One of the questions I often hear from readers is, “Do you find it difficult to write novels that are set in such a brutal period of American history?”
Before answering, let me confide to you that I am a “happily ever after” kind of gal at heart. So the fact that I’ve written two novels against the backdrop of slavery in the 1800s may seem like a highly unusual choice. After all, what good can be gained by stirring old ghosts? For this reason, there is not a lot of adult fiction written about this period. I suspect this is because it is not a time we reminisce over. Instead we hide it from sight like an ugly scar. Readers and writers alike often avoid revisiting these pre-Civil War years because of the horror and shame it stirs in our moral conscience.
In keeping the door closed on this period, we miss the chance to celebrate and marvel at the incredible acts of courage and daring challenges that were the genesis of social change in our country. The secret network known as the Underground Railroad is the perfect example of the best of America in the worst of America, and it serves as a vehicle of transformation for my main character, Jacy Lane.
In my novel, SHADOW OF A QUARTER MOON, an unimaginable secret changes the course of Jacy’s life; not once, but twice. First, when it is hidden from her, and then when it is revealed. As the daughter of a plantation owner, Jacy has been raised in privilege until she discovers that she is the offspring of a dalliance between her father and a slave. Amid the shock and complexities of her mixed heritage, Jacy is simply a woman longing for love, happiness, and a sense of wholeness; however the 1800s are not a simple time and Jacy begins a treacherous journey of denial and self-discovery that is fraught with danger and life-altering choices. She soon discovers that what she chases is as elusive as the secret network she hopes can save them.
As an author, I am inspired by the strength and courage of ordinary people in extraordinary circumstances; how friends, family, and inner conviction can change the course of our lives. So when I am asked if it is difficult to write a novel in this time period, I say that it is both heart-wrenching and awe-inspiring. Endless stories of inspiration, danger, upheaval, and bold beginnings are waiting to be unearthed from the ashes. We can tiptoe past it, hoping not to stir those old ghosts, or we can choose to give voice to generations deserving of acknowledgment, tribute, and literary life as with any other period in our history. We are entrusted to do so, respectfully and responsibly. My novels, SHADOW OF A QUARTER MOON and PROMISE BRIDGE shine a light on both the villainous and heroic activity of that dark time. As an author, my hope is that the characters and story resonates with readers long after finishing the book, and they think, “Now that was a journey worth taking.”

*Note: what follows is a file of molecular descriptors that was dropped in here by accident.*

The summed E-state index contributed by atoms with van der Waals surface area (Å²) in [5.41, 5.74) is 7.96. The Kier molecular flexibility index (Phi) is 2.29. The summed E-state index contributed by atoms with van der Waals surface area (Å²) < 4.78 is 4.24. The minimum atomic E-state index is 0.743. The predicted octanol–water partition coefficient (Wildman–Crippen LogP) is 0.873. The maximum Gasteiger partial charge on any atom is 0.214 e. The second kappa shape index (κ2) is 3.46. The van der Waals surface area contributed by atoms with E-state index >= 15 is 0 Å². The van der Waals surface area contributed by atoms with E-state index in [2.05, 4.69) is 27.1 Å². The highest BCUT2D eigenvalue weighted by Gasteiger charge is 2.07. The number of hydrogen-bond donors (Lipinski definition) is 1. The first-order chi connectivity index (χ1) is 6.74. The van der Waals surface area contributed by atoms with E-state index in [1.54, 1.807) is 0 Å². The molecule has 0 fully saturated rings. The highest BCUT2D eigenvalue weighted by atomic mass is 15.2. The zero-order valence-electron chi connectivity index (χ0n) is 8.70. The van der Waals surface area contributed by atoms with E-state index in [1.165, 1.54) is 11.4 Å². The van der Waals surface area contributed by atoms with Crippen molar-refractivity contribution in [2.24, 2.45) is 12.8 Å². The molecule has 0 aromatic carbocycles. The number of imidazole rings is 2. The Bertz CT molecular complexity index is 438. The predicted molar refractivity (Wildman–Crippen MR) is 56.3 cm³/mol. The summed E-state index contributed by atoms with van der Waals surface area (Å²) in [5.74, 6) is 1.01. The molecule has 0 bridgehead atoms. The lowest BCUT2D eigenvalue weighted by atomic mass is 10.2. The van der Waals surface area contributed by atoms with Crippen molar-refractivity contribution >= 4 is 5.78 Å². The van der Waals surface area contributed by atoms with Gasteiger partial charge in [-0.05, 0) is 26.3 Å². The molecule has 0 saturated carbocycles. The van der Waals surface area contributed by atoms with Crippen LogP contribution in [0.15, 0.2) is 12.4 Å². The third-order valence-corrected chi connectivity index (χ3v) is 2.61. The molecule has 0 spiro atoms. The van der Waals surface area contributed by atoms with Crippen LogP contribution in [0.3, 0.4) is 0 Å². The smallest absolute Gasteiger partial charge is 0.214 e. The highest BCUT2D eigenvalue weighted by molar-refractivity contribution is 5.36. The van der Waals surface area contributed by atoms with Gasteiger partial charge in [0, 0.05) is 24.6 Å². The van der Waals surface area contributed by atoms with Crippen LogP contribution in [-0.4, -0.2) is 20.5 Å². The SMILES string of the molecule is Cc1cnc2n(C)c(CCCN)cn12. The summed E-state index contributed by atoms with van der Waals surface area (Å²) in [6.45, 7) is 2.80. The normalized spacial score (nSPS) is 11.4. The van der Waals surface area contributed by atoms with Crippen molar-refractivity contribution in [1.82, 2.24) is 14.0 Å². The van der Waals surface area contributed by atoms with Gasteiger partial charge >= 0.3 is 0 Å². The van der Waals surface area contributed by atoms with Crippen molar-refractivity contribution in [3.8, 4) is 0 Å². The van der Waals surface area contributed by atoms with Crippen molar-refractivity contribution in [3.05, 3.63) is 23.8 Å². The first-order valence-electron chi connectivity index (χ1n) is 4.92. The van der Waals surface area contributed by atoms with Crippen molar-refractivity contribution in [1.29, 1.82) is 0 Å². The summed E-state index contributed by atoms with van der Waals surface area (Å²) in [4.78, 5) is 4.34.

About the Shadow of a Quarter Moon
From the author of Promise Bridge comes a powerful novel of the pre-Civil War era South and the Underground Railroad.
1839, North Carolina. As the daughter of a plantation owner, Jacy has been raised in privilege—until she discovers that she’s the offspring of a dalliance between her father and a slave. The revelation destroys Jacy’s sense of who she is and where she belongs in the world. Equally shocking, her biological mother and brother are still slaves on the property. As she gets to know them—and the handsome horse trainer, Rafe—she begins to see life in the South with fresh eyes. And soon Jacy will have to make a treacherous journey that she hopes will end in freedom for them all...
Thursday, July 7, 2011
Shining Light on Dark Times a Guest Post by Author Eileen Schwab
Author Guest Posts|